The programme ‘Funkspiele’, Radio Games, broadcast in January 1932, played with interactivity too. It was announced in the following way in the Südwestdeutsche Rundfunk-Zeitung:
Saturday evening brings a type of literary society game from former and more musical times and, simultaneously, neatly concealed, a not futile psychological and pedagogical experiment, with the title ‘Radio Games’, led by Dr Walter Benjamin.
A list of unconnected keywords is declaimed from a microphone to a child, a woman, a poet, a journalist, a businessman, human types which could be expanded or substituted at will. Together with the host their task is translate these words into a short, meaningful story.
The listeners were requested to rate the different efforts and to partake themselves, their results being published in the radio station’s journal. The words chosen for the task were ones that were at least double in meaning. The lesson was one about the mutability and capaciousness of language. Imagination, pop Surrealism and a pedagogic reflection on language emerged in Benjamin’s version of radio culture.
Radio is mentioned in a footnote in Benjamin’s famous essay on the artwork in the age of mechanical reproduction, written in the mid-1930s, but its treatment is rather negative. Benjamin observes how radio has been occupied by ‘those who govern’, and he must have in mind the use of radio to penetrate the intimate space of the home and seed ideology. The result is, argues Benjamin in an early diagnosis of charisma-politicians, that representatives are ‘selected’ on account of their voice, ‘a selection before the equipment from which the star and the dictator emerge victorious’.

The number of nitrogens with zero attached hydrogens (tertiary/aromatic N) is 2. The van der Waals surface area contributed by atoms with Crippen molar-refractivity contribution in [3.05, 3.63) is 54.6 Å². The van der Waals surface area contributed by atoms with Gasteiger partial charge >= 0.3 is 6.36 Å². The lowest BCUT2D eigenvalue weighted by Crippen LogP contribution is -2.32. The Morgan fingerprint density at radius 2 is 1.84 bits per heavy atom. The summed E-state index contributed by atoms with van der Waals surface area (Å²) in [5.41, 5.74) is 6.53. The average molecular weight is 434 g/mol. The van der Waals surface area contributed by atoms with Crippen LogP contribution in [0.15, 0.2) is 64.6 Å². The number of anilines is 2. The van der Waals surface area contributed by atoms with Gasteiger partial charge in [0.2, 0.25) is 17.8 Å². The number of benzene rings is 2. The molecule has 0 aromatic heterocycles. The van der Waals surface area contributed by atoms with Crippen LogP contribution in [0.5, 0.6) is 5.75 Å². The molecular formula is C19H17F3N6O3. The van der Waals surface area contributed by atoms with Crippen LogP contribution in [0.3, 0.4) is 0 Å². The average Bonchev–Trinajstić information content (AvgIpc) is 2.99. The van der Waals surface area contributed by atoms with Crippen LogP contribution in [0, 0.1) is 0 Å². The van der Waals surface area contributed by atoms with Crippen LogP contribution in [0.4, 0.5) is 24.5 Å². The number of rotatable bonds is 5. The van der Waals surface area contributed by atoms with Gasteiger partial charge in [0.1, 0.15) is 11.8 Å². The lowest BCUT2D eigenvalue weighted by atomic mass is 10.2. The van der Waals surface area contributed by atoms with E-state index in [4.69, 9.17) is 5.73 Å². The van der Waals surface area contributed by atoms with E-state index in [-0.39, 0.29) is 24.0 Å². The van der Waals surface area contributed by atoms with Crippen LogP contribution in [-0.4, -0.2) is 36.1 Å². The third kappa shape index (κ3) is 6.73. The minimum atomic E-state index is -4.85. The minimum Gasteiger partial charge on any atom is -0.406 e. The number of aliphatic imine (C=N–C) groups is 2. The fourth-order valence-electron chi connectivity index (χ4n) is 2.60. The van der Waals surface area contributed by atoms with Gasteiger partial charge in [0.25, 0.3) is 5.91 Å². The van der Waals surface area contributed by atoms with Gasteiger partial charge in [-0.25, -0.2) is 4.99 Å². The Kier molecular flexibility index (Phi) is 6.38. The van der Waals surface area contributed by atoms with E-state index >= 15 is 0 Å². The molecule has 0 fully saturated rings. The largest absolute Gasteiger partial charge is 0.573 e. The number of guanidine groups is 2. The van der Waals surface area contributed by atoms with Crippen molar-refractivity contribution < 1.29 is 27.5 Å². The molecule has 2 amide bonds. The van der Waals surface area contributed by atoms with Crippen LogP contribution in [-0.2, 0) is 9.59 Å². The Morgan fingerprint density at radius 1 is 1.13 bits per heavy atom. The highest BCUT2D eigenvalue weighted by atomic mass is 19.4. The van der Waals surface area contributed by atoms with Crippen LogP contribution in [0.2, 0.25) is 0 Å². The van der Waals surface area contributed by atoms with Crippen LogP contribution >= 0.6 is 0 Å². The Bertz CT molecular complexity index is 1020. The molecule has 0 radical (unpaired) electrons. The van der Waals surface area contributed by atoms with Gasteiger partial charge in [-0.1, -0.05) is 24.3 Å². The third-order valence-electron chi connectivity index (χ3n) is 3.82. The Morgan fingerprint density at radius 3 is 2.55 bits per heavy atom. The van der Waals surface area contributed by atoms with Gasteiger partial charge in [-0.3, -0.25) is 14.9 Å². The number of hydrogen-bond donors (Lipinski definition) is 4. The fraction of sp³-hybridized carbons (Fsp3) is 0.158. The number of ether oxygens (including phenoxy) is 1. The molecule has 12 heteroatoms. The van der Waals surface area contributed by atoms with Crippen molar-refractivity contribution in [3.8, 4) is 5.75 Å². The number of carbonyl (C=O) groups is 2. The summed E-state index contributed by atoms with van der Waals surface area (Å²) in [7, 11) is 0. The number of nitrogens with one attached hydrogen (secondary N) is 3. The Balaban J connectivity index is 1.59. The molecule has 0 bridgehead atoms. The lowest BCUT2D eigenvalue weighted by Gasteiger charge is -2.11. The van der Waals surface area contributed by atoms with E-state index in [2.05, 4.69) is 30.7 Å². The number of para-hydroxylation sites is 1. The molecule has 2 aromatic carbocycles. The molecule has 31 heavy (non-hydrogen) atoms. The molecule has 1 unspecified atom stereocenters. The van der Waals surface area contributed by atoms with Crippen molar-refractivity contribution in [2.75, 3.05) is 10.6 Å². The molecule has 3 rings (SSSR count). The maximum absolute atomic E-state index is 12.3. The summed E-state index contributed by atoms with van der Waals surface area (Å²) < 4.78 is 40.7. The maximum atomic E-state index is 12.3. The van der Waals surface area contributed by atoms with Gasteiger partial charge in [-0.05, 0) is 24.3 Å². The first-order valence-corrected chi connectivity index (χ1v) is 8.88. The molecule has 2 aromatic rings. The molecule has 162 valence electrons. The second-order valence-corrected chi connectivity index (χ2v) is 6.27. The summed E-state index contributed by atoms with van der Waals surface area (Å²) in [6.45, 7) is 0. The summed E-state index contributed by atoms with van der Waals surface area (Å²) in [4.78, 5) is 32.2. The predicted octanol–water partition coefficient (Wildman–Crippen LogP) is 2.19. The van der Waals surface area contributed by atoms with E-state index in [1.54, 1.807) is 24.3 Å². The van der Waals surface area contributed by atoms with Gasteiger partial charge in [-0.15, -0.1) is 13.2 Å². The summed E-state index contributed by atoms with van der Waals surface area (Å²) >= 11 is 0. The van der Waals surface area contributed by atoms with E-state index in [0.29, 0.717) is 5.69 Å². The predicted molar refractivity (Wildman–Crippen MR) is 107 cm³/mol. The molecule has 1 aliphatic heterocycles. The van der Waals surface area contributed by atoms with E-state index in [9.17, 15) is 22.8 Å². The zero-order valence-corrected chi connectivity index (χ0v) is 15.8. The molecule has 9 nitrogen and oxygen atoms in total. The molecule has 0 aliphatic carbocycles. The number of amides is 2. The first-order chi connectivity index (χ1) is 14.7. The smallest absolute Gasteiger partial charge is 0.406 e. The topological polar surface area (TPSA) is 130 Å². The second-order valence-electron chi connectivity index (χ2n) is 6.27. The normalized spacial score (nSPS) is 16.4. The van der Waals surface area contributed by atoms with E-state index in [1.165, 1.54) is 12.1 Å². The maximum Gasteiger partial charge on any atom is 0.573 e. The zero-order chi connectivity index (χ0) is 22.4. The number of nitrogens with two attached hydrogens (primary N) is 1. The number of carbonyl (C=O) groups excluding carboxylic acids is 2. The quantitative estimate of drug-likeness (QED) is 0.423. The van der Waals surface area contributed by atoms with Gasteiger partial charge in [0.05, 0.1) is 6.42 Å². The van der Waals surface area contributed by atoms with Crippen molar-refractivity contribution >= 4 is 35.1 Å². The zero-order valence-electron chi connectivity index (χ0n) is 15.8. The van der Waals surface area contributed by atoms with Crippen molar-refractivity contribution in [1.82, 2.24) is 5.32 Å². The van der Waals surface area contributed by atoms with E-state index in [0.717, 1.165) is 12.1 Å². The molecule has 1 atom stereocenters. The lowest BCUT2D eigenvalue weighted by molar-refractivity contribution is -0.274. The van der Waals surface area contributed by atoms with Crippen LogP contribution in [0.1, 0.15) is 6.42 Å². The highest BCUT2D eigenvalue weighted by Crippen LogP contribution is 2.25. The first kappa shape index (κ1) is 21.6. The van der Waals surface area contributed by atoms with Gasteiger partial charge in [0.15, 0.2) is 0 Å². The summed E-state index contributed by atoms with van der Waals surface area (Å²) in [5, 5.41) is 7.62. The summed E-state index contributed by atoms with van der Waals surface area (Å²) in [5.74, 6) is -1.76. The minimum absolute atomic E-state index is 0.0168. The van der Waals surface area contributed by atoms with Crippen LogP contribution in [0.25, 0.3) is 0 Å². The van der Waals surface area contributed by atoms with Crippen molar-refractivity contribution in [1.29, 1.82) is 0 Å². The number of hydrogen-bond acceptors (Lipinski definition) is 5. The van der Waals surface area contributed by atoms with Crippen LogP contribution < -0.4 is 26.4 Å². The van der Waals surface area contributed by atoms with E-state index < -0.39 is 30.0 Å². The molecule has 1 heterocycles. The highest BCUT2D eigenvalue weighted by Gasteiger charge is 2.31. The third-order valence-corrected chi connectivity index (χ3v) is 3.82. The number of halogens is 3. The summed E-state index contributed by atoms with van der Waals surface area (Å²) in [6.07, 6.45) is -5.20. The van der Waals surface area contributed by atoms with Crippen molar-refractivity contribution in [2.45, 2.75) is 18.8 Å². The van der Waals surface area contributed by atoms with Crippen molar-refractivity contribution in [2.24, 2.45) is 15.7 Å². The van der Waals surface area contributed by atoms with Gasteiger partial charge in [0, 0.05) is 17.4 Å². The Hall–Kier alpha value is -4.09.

By 1936 when Benjamin published these words the liberal and experimental policy of Weimar radio was a receding memory and those personnel who had attempted to explore and fulfil the promise of the young technology were no longer employed. In 1932 a ‘radio reform’ had altered conditions, in an effort to promote state interest, and in 1933 Schoen and Flesch were arrested and hounded out of radio. Pedagogy and experiment turned into propaganda and conformism. But still the potential inhabited the technology, awaiting more sympathetic conditions in order to unfurl properly.
Walter Benjamin's collection of extant radio manuscripts, Radio Benjamin, is out now from Verso.
 Walter Benjamin, Radio Benjamin, Verso, London, 2014, p. 363.
 Walter Benjamin, Radio Benjamin, Verso, London, 2014, p. 363.
 As he put it in a letter to Gershom Scholem in February 1925.
 Walter Benjamin, Gesammelte Schriften IV.2, Suhrkamp, 1991, p. 761.
 Walter Benjamin, G.S.IV.2, pp. 763.
 Mainstream radio in the postwar has learnt from some of these ideas - dull lectures and full-length operas are rarely the standard fare, and interactivity comes courtesy of phone-in-radio. How dull, desperate and distorted a realization of these ideas this is and how much potential yet remains, in this, or in a different social system, is still the question.